Vanishing Small Towns

Vanishing Small Towns

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Ken Piros

Community Manager, Ohio

Vanishing Small Towns

Ironton is a city Located in southernmost Ohio along the Ohio River.

Ironton was one of the foremost producers of iron in the world. England, France, and Russia all purchased iron for warships from here due to the quality.

Owners and managers who gained wealth from the pig-iron industry constructed many opulent residences in the city.

The downfall of Ironton came as the market for iron changed. The quality of the iron that had once made Ironton one of the leading producers of pig iron was no longer considered as desirable.

The shift in the iron industry devastated the city. The iron industry declined, affecting other industries as well. As the iron industries closed, Ironton had little with which to replace them.

But today in these same small towns one will find boarded-up storefronts, vacant lots where structures have been demolished or burned, an abundance of bars, maybe a forlorn-looking beauty salon, maybe a thrift store, and several liquor stores.

Drugs is becoming popular in small cities, and even rural towns – especially among young people. Heroin is spawning a whole new generation of addicts in rural areas and smaller, struggling cities.

Methamphetamine production is enormously prevalent in rural America today because it’s the only profitable sector of the remaining economy, and the sight of addicts who look like walking skeletons is commonplace.

For years antique stores flourished in these small communities, but today even antique stores are in decline as buyers turn to eBay. With no local commerce left except for gas stations, bars and meth, why would anyone want to stay on in in the towns where four or five generations of their ancestors have lived and died? It makes much more sense to get out as soon as possible, if you can, and relocate to a larger city. And that’s why the small towns now appear as skeletal as their remaining inhabitants.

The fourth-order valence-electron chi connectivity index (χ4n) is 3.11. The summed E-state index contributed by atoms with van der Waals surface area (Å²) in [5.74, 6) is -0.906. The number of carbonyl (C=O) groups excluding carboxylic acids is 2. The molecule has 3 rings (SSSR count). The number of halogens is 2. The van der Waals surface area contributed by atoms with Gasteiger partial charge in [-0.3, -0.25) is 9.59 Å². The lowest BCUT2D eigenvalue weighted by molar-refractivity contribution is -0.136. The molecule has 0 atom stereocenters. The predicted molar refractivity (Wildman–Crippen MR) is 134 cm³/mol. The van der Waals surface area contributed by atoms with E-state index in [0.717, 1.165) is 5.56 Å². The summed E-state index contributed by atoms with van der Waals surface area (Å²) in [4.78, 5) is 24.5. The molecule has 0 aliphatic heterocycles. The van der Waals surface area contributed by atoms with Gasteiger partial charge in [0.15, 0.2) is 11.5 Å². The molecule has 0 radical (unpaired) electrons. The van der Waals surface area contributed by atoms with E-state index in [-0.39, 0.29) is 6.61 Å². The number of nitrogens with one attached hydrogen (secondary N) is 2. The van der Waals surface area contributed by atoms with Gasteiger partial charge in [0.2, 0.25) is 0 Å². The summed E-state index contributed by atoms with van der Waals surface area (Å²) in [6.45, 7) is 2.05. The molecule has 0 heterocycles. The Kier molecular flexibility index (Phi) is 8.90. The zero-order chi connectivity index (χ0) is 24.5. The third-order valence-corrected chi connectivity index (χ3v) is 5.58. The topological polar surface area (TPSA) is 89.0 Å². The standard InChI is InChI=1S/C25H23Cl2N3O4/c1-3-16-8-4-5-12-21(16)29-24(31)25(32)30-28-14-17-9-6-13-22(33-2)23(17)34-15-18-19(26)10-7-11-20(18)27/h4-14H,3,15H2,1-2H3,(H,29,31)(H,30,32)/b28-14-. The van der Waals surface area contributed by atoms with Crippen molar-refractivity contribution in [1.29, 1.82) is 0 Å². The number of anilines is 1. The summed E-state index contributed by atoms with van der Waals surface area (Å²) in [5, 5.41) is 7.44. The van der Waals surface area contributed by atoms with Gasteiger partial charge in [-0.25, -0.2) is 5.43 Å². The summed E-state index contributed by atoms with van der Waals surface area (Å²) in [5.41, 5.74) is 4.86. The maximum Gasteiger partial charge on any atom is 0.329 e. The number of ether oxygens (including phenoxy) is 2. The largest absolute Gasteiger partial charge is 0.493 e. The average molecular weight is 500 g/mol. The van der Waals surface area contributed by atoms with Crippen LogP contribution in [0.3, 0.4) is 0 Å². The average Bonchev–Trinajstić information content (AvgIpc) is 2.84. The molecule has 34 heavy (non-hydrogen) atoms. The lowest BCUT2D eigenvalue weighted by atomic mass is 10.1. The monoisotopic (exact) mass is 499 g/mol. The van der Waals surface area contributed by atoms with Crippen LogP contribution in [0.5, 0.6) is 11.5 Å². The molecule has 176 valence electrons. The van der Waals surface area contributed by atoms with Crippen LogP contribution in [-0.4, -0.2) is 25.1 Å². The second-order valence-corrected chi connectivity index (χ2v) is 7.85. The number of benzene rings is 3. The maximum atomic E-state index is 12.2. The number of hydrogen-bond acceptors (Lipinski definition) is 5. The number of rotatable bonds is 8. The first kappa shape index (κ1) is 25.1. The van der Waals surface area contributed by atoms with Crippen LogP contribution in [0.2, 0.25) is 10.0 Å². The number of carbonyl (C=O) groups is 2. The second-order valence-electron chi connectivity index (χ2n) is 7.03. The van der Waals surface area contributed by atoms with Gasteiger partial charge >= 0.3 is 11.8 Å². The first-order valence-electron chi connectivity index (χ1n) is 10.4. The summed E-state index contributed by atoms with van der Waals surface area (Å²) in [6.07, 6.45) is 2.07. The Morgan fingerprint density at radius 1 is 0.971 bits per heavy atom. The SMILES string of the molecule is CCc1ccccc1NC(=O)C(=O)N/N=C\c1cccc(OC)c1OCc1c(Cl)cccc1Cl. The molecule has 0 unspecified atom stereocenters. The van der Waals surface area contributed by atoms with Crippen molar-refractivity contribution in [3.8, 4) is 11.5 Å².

Small towns, It’s been good to know you, and I’ll miss you very much when you’re gone.

John Mellencamp - Small Town

Vanishing America Series

Comments 5

  • s. sabine krause 15/12/2015 9:12

    small towns, yes, a bitter-sweet topic! once their initial individual GOLD/SILVER ; ) rush is over, their prosperity starts to wane as their raison d'être is suddenly at stake… i really like the (second hand) point of view/vantage point, your literary/cinematic approach here, ken! the lady on the bench taking in her hometown… she's like scout finch looking at maycomb or – my first notion! – a female forrest gump! greetings, sabine.
  • Frederick Mann 01/12/2015 11:15

    picture and text... moving story, sounds like the death of small town
  • archiek 28/11/2015 20:46

    Excellent documentary photo of the plight of capitalism and how one area can build something cheaper or better and put others out of business. Nicely done!
    Best Regards,
  • Harold Thompson 28/11/2015 8:53

    Agree with Sue about our steel works Redcar Mothballed a second time, Scunthorpe and one in Scotland too. due to cheap imports. good documentary
    :-)) Harold
  • Sue Thompson 28/11/2015 8:42

    Having read allof your notes and looked at the links Ken, all of this seems very fmiliar in some ways. Our steel industry seems doomed and there have been many redundancies, with more to come. As the industry fails it will take out so many more smaller firms that are deendent on the big firms. It all has a terrible knock on effect. The prospects are frightening.



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Camera NIKON D50
Lens Tamron SP AF 28-75mm f/2.8 XR Di LD Aspherical (IF) Macro (A09)
Aperture 5.6
Exposure time 1/200
Focus length 28.0 mm
ISO 200